Facility Financing 101
Charter school operators require access to different forms of project funding over the course of facilities development. Beyond typical fundraising, which generally acts as a leave-behind equity contribution from the school, there is the need for financing to fund predevelopment, acquisition, and construction. As charter school operators grow and stabilize their operations, they are often in need of short-term, mini-perm loans to fund the construction and first few years of operation in the developed facility, followed by refinancing with longer-term/permanent financing once the school reaches stabilization.
All of these forms of debt are required in a healthy lending and building environment and are critical to the successful growth and expansion of any charter sector.
Types of Lenders and Loan Products
Various lenders specialize in providing different forms of debt. One key group of lenders is the Community Development Financial Institutions who, through their years of work with the charter sector in various states, have developed a clear understanding of the needs of their charter partners, the risks associated with investing in a niche product such as charter schools, and the economic, social, and community benefits that their investments drive. This group generally lends at the early stage of a project to support the acquisition, construction/mini-perm financing, and, on occasion, longer-term takeout financing.
Another key group of lenders and investors is the tax-exempt bond investors. These groups of private equity and institutional investors take advantage of the sale of locally issued tax-exempt bonds to invest in critical community development projects. As such, they exchange a stable cash flow for a long-term loan that normally supplants and replaces all previous shorter-term development debt.
Finally, there are the non-profit charter school specialists that work with and through different operators to support the growth of the charter school sector. These entities typically provide smaller loans that are designed to address the riskiest aspects of real estate development, the initial work to evaluate the viability of a new school building.
Tell us about the current facility lending and financing landscape in Washington.
Availability of Loans to Charter Schools in WA 2014 vs 2022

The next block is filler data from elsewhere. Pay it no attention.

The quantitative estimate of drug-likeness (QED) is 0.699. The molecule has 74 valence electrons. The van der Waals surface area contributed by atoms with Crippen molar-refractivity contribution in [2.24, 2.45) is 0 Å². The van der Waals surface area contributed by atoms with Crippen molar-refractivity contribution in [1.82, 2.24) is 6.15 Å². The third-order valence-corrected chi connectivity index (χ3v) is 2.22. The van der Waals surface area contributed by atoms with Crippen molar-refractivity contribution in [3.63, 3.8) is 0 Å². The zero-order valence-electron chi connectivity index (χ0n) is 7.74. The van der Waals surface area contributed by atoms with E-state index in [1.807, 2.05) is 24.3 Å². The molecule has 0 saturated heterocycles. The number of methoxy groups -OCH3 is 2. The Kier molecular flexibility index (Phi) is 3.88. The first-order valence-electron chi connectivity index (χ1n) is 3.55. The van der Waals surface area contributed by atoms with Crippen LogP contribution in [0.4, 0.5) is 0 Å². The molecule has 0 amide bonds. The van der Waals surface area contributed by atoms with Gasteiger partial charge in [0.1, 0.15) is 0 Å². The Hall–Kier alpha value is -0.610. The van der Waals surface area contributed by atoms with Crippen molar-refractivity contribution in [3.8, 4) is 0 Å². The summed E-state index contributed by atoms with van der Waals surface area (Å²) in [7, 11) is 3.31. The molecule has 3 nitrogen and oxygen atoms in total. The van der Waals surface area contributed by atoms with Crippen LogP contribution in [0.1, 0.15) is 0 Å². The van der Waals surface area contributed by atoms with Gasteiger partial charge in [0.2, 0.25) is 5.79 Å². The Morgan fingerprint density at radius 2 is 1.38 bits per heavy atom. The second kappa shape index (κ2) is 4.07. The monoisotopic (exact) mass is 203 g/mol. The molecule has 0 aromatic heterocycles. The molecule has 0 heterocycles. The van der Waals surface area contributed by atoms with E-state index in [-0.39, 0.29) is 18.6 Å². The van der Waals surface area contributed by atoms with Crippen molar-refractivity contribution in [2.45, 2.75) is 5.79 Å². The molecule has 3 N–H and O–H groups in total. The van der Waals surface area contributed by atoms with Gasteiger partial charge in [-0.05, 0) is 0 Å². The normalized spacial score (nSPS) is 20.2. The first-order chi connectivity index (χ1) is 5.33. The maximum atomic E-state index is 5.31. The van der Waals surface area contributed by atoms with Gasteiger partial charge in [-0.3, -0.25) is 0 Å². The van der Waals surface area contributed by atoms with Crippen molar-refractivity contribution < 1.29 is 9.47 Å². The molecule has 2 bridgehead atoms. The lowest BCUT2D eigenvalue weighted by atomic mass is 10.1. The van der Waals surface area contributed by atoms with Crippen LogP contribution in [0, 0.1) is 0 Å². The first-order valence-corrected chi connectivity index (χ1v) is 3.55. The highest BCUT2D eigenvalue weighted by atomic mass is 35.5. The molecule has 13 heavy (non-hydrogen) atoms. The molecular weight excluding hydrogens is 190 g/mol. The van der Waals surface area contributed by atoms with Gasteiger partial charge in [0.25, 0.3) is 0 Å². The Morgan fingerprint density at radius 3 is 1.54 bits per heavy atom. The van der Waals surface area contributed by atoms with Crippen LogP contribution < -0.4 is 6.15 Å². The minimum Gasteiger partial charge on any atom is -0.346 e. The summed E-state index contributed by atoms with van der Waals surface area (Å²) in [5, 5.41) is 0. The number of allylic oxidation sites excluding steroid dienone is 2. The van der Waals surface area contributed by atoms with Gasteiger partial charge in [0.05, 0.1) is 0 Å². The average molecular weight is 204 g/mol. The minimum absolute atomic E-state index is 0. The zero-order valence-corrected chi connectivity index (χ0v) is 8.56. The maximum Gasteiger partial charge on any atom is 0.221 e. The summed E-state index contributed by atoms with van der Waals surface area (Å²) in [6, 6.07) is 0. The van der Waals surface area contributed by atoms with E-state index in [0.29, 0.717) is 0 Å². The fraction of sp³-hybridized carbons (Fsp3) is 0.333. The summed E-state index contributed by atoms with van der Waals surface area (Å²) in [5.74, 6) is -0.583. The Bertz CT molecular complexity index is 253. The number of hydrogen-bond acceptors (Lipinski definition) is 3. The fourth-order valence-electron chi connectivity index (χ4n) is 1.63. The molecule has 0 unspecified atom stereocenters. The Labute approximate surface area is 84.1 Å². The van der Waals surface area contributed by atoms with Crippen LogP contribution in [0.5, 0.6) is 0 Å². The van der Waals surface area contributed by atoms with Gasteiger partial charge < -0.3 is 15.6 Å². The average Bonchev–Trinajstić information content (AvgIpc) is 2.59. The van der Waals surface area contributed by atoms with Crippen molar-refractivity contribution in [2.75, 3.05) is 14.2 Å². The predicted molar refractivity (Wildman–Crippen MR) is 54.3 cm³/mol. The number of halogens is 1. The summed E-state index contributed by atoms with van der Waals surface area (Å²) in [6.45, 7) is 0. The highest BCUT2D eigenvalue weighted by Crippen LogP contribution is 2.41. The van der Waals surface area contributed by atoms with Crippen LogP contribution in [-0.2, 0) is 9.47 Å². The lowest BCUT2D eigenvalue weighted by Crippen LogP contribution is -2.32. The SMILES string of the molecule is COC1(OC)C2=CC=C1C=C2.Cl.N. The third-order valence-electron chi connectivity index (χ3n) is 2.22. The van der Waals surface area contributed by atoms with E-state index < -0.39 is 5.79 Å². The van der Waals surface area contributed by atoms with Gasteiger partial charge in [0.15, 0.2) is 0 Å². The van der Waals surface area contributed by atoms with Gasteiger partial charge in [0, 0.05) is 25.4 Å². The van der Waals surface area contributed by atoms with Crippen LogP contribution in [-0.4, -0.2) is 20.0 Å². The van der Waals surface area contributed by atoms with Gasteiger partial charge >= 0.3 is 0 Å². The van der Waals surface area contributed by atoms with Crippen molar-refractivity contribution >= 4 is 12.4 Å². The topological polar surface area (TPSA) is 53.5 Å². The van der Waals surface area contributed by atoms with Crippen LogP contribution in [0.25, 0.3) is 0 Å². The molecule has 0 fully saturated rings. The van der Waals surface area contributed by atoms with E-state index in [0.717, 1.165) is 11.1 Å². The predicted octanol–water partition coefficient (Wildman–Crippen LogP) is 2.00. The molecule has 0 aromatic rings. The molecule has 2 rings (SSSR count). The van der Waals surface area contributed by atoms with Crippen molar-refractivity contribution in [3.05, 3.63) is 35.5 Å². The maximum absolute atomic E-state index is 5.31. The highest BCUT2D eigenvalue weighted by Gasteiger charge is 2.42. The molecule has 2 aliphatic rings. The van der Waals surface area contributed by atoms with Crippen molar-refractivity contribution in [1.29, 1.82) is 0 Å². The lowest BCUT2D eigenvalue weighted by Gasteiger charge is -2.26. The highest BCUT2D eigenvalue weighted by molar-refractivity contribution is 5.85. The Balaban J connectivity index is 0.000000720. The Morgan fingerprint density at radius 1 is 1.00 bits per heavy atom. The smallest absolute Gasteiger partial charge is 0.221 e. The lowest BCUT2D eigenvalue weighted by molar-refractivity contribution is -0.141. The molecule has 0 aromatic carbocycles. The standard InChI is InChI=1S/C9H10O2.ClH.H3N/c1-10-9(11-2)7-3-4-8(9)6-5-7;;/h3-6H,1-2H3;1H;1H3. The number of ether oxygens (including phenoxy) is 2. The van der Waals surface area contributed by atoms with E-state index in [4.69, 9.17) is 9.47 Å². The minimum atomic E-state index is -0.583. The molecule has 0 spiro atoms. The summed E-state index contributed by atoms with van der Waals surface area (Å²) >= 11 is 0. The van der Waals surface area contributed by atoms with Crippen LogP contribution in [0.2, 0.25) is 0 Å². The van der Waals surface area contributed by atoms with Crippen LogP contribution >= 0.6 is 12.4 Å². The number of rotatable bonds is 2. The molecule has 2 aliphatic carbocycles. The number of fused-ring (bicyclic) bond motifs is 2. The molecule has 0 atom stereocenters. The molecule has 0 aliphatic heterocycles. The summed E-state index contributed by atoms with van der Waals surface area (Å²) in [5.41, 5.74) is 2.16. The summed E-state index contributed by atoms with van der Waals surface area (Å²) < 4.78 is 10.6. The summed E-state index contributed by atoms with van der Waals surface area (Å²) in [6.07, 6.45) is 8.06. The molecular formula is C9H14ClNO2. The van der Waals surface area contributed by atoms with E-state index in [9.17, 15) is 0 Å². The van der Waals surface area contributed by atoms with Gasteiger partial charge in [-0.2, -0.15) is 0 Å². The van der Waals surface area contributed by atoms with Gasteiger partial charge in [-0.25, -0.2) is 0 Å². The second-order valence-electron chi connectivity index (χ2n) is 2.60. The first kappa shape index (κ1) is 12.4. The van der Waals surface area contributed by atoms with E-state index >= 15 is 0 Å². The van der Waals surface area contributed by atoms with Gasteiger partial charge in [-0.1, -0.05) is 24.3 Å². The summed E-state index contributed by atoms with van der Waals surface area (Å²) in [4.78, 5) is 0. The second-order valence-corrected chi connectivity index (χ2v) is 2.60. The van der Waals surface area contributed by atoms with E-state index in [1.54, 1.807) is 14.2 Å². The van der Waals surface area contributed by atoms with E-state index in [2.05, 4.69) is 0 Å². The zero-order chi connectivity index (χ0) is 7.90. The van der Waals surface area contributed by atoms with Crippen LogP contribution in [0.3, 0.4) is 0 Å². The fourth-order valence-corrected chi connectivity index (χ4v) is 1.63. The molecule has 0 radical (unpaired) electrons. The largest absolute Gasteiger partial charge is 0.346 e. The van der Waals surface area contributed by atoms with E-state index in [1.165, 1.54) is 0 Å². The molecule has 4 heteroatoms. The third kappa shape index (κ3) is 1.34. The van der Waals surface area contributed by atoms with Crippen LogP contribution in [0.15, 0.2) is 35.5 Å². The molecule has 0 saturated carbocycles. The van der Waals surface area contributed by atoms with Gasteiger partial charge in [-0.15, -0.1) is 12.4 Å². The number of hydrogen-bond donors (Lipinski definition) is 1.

In 2014, Washington Charter School Development entered into the Washington Charter market with a specific mandate to build three new schools. This was made possible by grants to WCSD and loans from a single Community Development Financial Institution. Since the delivery of the initial facilities in 2015, and with more than 6 years of operating data and the first renewals of charters in WA, there has been increased lender interest and participation:
Lenders in the WA charter market through May 2022
Through May of this year, increased lender interest has generated more competitive terms and the provision of critical long-term financing options, which, in turn, stimulate more interest from short-term lenders. Over the last 5 years, we have seen historically low interest rates. We have also seen the participation of the tax-exempt bond investors in the WA marketplace, which has meant WA charter schools have been locking in low and affordable finance rates for the facilities they are occupying, thereby creating sustainable and predictable operating expenses. We have seen one additional innovation in facility funding in WA: the emergency of publicly funded WA charter school facilities. Two programs, one in Wenatchee and one in Spokane, have been successful in raising public funds through local legislative support to develop new facilities for public charter programs. We anticipate that these projects will act as a guide for future funding for education facility projects in WA.
Interest rate hikes since May 2022